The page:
Cassava Reimagined: How Three Sisters Are Taking Cassava to New Heights in Dominica


This article will certainly make you very hungry, especially the descriptions of the stuffed cassava cakes—from Easy-side Cassava Delicacies—made by three sisters in Dominica. [Many thanks to Michael O’Neal for sharing this item from the Dominican Post.]

Cassava, otherwise known as manioc or yuca in some countries, is a long, starchy, tuberous root crop that has been a staple food of our island’s first people for centuries. Traditionally, the Kalinago Territory is the only part of the island where you are sure to find cassava cakes or farine manioc which locals and visitors feast on, especially during the independence season when it is most available.

However, three sisters, Valerie Antoine and Arnique and Sandrine Valmond had a desire to change that. With their business, Easy-side Cassava Delicacies, they wanted to move from selling cassava cakes on the streets of the Territory, to the city of Roseau where they were certain they would attract a larger and more consistent market.

Cassava has been the family business for over thirty years, headed by Alfonse Francis, the grandfather of the 24, 25 and 26 year olds. Naturally, having helped in the factory as youngsters, turning to the trade for a living was almost inevitable. What I witnessed at the Roseau market on Saturday morning, where they are stationed, was nothing short of astounding. The move to the city has paid off.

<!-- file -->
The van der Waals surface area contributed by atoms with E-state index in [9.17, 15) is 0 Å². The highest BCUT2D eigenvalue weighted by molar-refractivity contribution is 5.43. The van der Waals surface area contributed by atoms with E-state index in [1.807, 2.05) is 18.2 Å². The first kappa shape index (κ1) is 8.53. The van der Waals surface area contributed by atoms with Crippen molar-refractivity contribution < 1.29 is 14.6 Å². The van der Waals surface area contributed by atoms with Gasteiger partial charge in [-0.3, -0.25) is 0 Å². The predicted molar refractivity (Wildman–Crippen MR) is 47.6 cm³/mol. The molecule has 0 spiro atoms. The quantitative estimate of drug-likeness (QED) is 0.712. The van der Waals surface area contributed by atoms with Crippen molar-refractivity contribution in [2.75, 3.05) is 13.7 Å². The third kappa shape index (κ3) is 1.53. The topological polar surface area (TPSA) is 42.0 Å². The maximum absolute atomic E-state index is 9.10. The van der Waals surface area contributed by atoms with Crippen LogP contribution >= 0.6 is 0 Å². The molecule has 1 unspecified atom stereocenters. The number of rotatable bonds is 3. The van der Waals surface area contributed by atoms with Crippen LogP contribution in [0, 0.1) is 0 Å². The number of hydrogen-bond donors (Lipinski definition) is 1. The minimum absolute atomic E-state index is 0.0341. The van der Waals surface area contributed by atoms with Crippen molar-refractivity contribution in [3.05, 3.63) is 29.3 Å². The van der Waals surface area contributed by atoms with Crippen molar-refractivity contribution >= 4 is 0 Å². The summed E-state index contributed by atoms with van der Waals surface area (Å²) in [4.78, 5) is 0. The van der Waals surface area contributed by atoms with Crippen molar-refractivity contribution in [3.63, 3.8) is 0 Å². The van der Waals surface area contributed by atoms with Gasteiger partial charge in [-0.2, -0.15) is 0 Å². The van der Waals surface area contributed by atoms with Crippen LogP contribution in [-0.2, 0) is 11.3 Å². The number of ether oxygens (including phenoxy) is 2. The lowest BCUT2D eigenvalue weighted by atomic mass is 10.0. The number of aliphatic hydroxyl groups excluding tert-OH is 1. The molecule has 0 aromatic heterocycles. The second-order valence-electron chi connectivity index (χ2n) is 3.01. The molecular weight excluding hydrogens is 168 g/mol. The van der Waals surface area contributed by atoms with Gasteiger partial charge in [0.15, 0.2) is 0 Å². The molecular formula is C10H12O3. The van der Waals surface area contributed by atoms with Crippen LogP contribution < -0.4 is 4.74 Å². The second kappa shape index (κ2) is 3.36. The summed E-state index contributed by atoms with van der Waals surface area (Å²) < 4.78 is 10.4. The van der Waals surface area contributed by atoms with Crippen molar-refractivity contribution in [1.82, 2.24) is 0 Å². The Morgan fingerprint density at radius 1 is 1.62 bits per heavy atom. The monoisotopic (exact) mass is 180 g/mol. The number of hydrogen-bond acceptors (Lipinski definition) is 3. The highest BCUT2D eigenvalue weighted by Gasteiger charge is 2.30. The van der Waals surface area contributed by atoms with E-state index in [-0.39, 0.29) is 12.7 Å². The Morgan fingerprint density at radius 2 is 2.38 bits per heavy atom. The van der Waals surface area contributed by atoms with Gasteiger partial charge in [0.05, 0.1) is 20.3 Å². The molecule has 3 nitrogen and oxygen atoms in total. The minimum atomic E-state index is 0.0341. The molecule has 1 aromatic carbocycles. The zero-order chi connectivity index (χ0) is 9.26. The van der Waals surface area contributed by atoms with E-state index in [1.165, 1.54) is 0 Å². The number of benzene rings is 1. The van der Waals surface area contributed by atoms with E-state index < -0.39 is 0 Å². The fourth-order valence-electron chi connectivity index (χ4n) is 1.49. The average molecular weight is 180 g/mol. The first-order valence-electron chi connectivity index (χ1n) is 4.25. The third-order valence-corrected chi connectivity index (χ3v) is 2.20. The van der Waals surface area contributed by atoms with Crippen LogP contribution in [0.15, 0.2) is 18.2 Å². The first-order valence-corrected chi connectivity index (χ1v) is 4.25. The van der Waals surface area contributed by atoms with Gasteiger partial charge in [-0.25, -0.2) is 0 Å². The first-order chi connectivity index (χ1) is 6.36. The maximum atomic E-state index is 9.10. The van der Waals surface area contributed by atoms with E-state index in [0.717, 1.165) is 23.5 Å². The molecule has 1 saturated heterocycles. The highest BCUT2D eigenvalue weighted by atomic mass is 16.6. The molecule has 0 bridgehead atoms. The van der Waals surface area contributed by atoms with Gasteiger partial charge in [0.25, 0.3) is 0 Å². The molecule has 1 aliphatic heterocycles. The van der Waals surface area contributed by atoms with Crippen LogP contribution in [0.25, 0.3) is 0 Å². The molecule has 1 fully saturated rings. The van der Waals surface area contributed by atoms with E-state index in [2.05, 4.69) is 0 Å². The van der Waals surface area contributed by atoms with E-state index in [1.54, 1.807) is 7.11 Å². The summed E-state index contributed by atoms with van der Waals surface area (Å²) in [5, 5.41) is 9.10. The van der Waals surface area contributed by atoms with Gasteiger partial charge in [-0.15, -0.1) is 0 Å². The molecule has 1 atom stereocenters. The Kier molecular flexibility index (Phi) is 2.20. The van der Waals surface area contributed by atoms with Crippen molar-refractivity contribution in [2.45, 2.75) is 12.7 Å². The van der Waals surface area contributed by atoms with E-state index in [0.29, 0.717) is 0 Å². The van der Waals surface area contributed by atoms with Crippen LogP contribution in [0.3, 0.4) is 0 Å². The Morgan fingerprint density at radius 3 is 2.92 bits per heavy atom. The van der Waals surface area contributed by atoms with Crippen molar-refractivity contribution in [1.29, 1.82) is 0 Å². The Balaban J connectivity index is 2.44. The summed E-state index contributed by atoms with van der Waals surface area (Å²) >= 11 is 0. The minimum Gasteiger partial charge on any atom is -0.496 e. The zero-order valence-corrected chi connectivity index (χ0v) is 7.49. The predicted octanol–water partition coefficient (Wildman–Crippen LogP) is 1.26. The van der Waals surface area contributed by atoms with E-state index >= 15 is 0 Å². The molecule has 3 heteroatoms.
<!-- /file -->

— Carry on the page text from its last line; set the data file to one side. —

It’s because of the flavours the ladies have infused in the cassava cakes, a few customers chimed, during my visit. Cassava cakes oozing with fillings we are not used to like jelly, cheese, saltfish and smoked herring. “We are the very first to come up with the idea,” Valerie asserted, having caught wind of another small business springing up with a similar idea.

The stuffed cassava cakes were an immediate hit with customers. “The main reason why we came up with these toppings is for the younger generation; they don’t like the way it was made long [ago]. So, seeing that young people like their cheese, they like raisins… that’s our main reason.”

[. . .] Easy-side Cassava Delicacies, classified as an agro-processing business, exemplifies Government’s efforts to foster a culture of entrepreneurship while taking the agriculture industry to new heights. With government-initiated organisations such as the Dominica Youth Business Trust and the Small Business Unit, officials are hoping that more young persons with innovative ideas will have the means to start their enterprises. Stuffed cassava will not be all the trio serve up either. There are plans to produce cakes, pizzas, quiches, lasagnas, beverages and bread, all made from root crop.

There is a fortune at stake for Dominica in this industry. Although the crop is indigenous to Latin America, that part of the world and the Caribbean only produce about 20% of the global supply, with Africa and Asia producing the rest. The crop is well suited for tropical climates and needs little to no attention to thrive. Once classified as “food for the poor”, the importance of this carbohydrate-rich crop has changed dramatically and more recently, developing countries have been eyeing the tuber as a major cash crop. [. . .]

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